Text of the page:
Every year we analyze the industry’s cost of funding earning assets (COF) and track how community bank’s COF behaves relative to larger banks and how COF moves with various indices. The information is critical for all banks as it is helpful to understand how sensitive your balance sheet is to rising or falling rates. We also consider how banks can improve performance by controlling their COF and how funding costs will behave in the future based on market expectations.

Cost of Funds Analysis

We examined the existing 4,978 FDIC-insured commercial banks and S&L associations from 1984 to the present.   We looked at quarterly COF for various bank asset sizes and considered COF relative to Prime and 1-month LIBOR.  We also looked at the best fit for the lag between COF and these two indices.

As a side note, SOFR is only available from 2018 but is highly correlated to both LIBOR and to Prime (R2 of 0.97) so this data will apply as banks switch over to the new index in the next several months.

First, the correlation coefficient for Prime and 1-month LIBOR for the banking industry is high (between 0.91 and 0.96 R2 depending on asset size and lag for the index used).  The correlation between all banks and Prime and LIBOR appears in the table below.  The correlation between COF  and 1-month LIBOR is a slightly better fit for all banks’ COF.

Second, we looked at the best fit for the lag between the indices and banks’ COF.  Because the change in interest rates takes time to affect banks’ COF, we considered various time lags to determine the most correlative data series.  It appears that it takes 6 months for changes in interest rates to translate fully on COF.   We recognize that we measure correlation and not causation. There are many variables that we cannot control that will dictate the lag between interest rate changes and COF changes.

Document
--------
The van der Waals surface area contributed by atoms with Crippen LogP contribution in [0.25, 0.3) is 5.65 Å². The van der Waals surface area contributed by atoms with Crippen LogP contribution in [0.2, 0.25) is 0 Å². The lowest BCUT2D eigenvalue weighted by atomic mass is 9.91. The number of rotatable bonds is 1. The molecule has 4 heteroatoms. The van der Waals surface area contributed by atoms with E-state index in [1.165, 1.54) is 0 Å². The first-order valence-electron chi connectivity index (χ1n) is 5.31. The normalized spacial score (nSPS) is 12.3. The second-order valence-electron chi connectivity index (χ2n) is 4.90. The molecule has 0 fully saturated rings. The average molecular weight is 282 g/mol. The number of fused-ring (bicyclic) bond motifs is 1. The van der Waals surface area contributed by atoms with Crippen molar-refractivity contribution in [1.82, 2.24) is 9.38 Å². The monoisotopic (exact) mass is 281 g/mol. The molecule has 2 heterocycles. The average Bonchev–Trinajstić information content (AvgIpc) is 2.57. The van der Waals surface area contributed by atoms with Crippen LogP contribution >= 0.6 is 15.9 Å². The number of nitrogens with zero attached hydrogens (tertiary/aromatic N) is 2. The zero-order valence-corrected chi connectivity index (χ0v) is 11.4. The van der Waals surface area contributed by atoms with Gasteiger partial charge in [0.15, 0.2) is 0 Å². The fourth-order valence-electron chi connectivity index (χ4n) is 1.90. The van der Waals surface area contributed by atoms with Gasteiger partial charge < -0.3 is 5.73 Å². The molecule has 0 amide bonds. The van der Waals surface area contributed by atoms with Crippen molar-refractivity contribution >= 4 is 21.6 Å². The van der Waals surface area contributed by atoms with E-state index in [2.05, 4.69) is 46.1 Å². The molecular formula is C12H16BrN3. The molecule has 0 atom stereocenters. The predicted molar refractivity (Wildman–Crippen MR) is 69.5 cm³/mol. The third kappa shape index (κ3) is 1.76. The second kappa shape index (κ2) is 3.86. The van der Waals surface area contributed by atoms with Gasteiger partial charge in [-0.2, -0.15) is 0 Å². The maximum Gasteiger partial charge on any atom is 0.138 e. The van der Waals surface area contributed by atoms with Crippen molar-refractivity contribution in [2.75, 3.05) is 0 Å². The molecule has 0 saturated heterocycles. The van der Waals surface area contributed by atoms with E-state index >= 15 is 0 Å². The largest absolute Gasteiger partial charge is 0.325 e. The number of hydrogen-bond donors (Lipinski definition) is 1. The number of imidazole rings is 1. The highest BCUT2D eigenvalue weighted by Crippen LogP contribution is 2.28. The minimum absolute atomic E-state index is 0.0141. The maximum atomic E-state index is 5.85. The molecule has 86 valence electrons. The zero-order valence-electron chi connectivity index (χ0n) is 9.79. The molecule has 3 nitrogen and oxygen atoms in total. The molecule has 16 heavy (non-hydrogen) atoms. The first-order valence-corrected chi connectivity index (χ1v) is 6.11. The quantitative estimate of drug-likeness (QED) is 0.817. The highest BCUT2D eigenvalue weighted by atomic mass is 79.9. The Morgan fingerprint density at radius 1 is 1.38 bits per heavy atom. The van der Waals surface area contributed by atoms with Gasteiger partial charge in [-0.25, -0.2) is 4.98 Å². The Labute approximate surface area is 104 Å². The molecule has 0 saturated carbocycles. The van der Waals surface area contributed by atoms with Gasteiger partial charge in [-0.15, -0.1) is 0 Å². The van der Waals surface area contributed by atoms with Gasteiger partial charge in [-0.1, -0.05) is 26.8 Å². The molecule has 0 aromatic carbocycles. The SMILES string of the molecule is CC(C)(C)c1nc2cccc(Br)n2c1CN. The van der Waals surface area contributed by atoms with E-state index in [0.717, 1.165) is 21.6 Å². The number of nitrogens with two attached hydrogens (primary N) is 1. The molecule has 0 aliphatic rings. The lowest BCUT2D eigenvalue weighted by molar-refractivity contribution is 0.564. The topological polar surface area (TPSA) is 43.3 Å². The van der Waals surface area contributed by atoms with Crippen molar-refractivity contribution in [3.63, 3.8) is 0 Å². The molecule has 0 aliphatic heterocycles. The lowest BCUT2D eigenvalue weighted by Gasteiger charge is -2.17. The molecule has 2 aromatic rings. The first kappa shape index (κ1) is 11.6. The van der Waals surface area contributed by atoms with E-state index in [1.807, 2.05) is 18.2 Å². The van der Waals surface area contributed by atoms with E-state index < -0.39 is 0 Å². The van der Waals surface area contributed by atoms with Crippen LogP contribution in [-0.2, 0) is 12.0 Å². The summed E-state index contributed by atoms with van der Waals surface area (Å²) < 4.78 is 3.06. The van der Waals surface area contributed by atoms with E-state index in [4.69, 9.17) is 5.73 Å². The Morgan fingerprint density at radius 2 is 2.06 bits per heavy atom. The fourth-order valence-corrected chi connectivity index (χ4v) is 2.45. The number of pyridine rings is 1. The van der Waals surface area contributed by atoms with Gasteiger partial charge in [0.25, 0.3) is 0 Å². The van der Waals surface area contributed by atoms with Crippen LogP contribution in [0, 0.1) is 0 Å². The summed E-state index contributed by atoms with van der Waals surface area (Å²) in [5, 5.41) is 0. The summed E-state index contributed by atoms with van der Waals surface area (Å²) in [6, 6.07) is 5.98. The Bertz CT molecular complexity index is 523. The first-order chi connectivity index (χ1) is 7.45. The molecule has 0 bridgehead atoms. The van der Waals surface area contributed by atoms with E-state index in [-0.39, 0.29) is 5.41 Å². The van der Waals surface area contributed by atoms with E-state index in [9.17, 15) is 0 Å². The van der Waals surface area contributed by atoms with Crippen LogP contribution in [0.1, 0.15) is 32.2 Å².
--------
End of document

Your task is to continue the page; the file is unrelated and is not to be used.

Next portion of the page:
We then considered the correlation between COF and 1-month LIBOR for banks in various asset sizes.  Smaller and larger-sized banks exhibit a very similar correlation between both indices and their COF.  While this may appear odd at first because community banks do not typically price deposits to LIBOR or Prime, the results, nonetheless, are intuitive.  Because larger banks do price their deposits to LIBOR and make extensive use of funds transfer pricing (FTP), and because the larger banks comprise such a dominant share of the deposit market, all banks in the country are simply following the general pricing set by the national banks.  The top 10 largest banks in the country control more than half the deposits in the industry.  We would posit that most banks over $50B in assets (which control the vast majority of deposits) are judiciously adhering to FTP.  Therefore, the bank deposit market for small and large banks is strongly correlated to LIBOR and Prime.

Graphically the average bank’s COF looks like the graph below compared to 1-month LIBOR with a 6-month lag.  We can also run the analysis for individual banks in the country.

How to Apply to Your Bank

First, despite surprising some bankers, the COF for community banks is highly correlated to Prime and LIBOR even though community banks do not generally price their deposits expressly to either index.  Second, the best-correlated index for community banks’ COF is 1-month LIBOR.  Third, the best correlation lag-adjusted is 6 months.  We believe that banks’ COF will continue to be highly correlated to short-term rates.  Finally, SOFR is expected to become a dominant benchmark index that will replace LIBOR in the near future, and we believe that SOFR will demonstrate a high correlation to banks’ COF over time.  Let us know if you would like us to run the COF graph for your bank by contacting us via email or website. Let us know, give us a couple of days, and we will provide you with the analysis for you to review.

Tags: , , , , Published: 07/13/21 by Chris Nichols